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Economy in Brief

U.S. Budget Deficit - Tax Day 2005
by Tom Moeller April 18, 2005

Revenues from Tax Day (April 15th) for 2005 won't be tallied for another month, but the figures for the first half of FY 2005 indicate the U.S. Federal government's budget deficit lessened just $6.8B versus the first half of FY 2004. The scant improvement is off the pace needed to meet the latest CBO projection of a $365B deficit for FY 2005.

Growth in net receipts for the first six months of FY05 improved to 10.4%, more than triple the growth during the first six months of FY04. Individual tax receipts grew 8.5% versus a 1.2% decline in the first six months of FY04 and corporate tax receipts remained on a pace which doubled the year earlier level. Reflecting the improved job market, employment taxes grew 6.5% versus 1.3% growth last year.

Offsetting the improvement in revenue growth was steady, strong growth in federal outlays, about stable at 7.1% versus the first six months of 2005. Growth in Medicare outlays picked up to 9.5% versus 6.6% and social security outlays grew 5.4%, up from 4.2% in 2004. Veterans benefits grew 17.4%. These gains offset deceleration in defense spending which grew 7.3%, less than the year earlier rate but interest expense, up 9.1, started to grow again with higher rates.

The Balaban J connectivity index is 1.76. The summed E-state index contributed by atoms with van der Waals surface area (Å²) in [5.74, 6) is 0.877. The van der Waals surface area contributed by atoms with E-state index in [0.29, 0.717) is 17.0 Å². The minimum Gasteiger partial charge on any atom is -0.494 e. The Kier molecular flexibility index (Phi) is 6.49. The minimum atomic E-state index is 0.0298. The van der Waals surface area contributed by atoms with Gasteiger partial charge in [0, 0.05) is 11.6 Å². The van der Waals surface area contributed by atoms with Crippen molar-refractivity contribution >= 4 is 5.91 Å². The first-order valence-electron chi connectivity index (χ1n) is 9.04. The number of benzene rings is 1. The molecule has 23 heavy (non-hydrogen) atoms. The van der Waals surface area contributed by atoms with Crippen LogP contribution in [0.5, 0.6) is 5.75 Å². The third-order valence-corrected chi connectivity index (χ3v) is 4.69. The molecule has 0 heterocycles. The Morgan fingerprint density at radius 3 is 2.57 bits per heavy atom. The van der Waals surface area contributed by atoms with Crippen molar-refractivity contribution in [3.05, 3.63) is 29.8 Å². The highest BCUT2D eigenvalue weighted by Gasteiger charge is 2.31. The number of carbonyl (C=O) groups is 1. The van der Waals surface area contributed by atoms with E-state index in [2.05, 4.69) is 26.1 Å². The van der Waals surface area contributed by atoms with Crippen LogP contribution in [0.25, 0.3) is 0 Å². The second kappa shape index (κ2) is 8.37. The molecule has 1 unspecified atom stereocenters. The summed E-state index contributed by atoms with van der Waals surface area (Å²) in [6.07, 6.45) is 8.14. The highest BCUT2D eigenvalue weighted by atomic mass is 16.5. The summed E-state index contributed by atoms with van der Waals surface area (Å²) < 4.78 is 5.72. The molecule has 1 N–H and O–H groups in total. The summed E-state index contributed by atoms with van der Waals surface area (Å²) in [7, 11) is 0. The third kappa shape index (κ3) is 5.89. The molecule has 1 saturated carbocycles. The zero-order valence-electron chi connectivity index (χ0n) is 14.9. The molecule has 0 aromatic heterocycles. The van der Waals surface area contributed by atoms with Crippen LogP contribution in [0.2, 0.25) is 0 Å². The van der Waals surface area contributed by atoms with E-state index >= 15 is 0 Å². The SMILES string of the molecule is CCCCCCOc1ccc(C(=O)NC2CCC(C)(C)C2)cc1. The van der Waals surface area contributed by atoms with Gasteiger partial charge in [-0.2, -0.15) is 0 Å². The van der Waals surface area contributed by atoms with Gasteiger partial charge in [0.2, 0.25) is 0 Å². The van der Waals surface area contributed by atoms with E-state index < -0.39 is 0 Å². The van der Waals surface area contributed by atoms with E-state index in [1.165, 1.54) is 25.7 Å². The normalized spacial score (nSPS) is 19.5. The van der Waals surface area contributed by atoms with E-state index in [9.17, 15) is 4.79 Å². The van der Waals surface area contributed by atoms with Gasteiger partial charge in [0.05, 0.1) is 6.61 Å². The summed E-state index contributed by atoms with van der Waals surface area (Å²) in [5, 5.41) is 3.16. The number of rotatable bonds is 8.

An Analysis of the President's Budgetary Proposals for Fiscal Year 2006 from the Congressional Budget Office is available here.

US Government Finance Mar Feb FY '05 - YTD FY2004 FY2003 FY2002
Budget Balance $-71.2B $-113.9B $-294.6B $-412.1B $-377.6B $-157.8B
  Net Revenues $148.7B $100.9B 10.4% 5.5% -3.8% -6.9%
  Net Outlays $220.0B $214.8B 7.1% 6.1% 7.4% 7.9%
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